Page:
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Whatever happened to Fire Emblem Heroes?

Whatever happened to Fire Emblem Heroes?

It’s been almost six weeks since Nintendo launched Fire Emblem Heroes, its first proper free-to-play mobile game.

However, given that during this period Nintendo also launched Switch, its seventh home console (sort of), it’s not a great surprise Fire Emblem Heroes’ post-launch performance has fallen off the radar.

Time to make amends.

RPG CENTRAL

As I’ve previously argued, Fire Emblem Heroes is primarily aimed at the core Japanese RPG market.

For one thing, it’s the domestic market for the three companies involved in the game - Nintendo, DeNA and Intelligent Systems.

For another, it’s the most lucrative market in world in terms of revenues per player with top grossing games such as Puzzle & Dragons and Monster Strike capable of generating over $1 billion annually just from the Japanese app stores alone.

Looking at the game’s top grossing performance on the Apple App Store and Google Play store, it’s clear Fire Emblem Heroes launched well.

It was a top 10 top grossing game on the App Store and Google Play. However, as it entered week three, it dropped into the App Store top 20.

Partly, this is because Apple more frequently updates the App Store grossing position, resulting in a more volatile chart position compared to Google Play’s more stable ranking.

Events will be a key element in maintaining Fire Emblem Heroes’ ongoing success in Japan.

For this reason, it’s important not to directly compare the same ranking between app stores. Yet we can say that Fire Emblem Heroes has consistently remained in the top 10 top grossing on Google Play, whereas on the App Store, it’s a top 30 title.

More significant are the strong upticks in the game’s App Store position following the in-game events Sibling Bonds at the start of March and Blazing Shadows a week later. These time-limited events made new characters available and drove a strong increase in in-game spending.

Such events will clearly be a key element in maintaining Fire Emblem Heroes’ ongoing success in Japan.

Nintendo of America

In North America, as in Japan, Fire Emblem Heroes experienced a strong launch period.

It was a top 20 top grossing game on the App Store and top 10 top grossing title on Google Play.

Similarly, it then slipped down the App Store rankings, with in-game events boosting it back into the top 20. However, in the US market, post-Sibling Bonds, Fire Emblem Heroes almost immediately slipped further down the charts and outside the top 50.

The gains from Blazing Shadows have been better maintained, but this suggests such events have a weaker impact outside of Japan.

Fire Emblem Heroes is performing better in Canada than the US.

That stated, Fire Emblem Heroes has experienced a strong uptick on Google Play, where the game is back into the top 20 in Canada and the US.

And more generally, the game is performing better in Canada on the App Store and Google Play.

The Euro vision

When we look at the key European markets - France, Germany, Spain and the UK - the trends are similar to the US/Canada but the game’s overall performance is weaker.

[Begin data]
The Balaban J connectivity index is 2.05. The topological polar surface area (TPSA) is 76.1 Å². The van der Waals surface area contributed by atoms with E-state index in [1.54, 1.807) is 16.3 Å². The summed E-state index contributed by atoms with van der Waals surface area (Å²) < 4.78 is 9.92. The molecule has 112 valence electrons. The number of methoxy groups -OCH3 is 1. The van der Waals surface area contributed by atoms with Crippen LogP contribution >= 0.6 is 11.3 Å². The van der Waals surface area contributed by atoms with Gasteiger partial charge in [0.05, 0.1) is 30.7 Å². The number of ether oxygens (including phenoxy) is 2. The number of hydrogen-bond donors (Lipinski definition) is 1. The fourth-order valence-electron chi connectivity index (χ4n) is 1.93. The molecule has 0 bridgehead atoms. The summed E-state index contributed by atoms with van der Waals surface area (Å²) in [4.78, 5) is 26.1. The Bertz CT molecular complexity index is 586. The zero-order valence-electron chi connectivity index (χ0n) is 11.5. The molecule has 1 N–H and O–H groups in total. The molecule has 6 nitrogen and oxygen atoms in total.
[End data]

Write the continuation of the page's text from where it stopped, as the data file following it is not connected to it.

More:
On the App Store, the first two weeks saw Fire Emblem Heroes comfortably in the top 50 top grossing (compared to top 20 in North America and top 10 in Japan). But since, it’s slipped out of the top 100 in Germany and the UK.

On Google Play, the game again has performed weakest in Germany and the UK where it’s now outside the top 30 top grossing, and only just within for France and Spain.

Japan will be the market in which the game’s success or failure is played out.

And in none of these countries have the time-limited events had much of an impact.

What comes next?

These are still early days for Fire Emblem Heroes and it would be foolish to draw overly strong conclusions from the game’s performance.

For example, it’s yet to launch globally, including in large markets such as China, South Korea, Hong Kong and Taiwan.

Yet, it seems clear that Japan will be the market in which the game’s long-term success or failure is played out.

This isn’t to say Western markets are irrelevant. Fire Emblem Heroes is likely to have generated well over $10 million to-date but how quickly it can best the ¥6 billion (c.$50 million) generated by Super Mario Run during its launch period will be down to its domestic chops.

Contributing Editor

A Pocket Gamer co-founder, Jon is Contributing Editor at PG.biz which means he acts like a slightly confused uncle who's forgotten where he's left his glasses. As well as letters and cameras, he likes imaginary numbers and legumes.

Comments

3 comments
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TheReall King Vao
agreed
Ric Moore
It's because you can burn through the story quests in about a week. It lacks content compared to the likes of Summoners War and Brave Frontier. They recently added the Voting Gauntlet which might help boost their numbers.
jon jordan
Agreed. The bigger question is how quickly Nintendo/DeNA/Intelligent Systems can add such longterm content.

After all Summoners War and Brave Frontier have now been out for several years.
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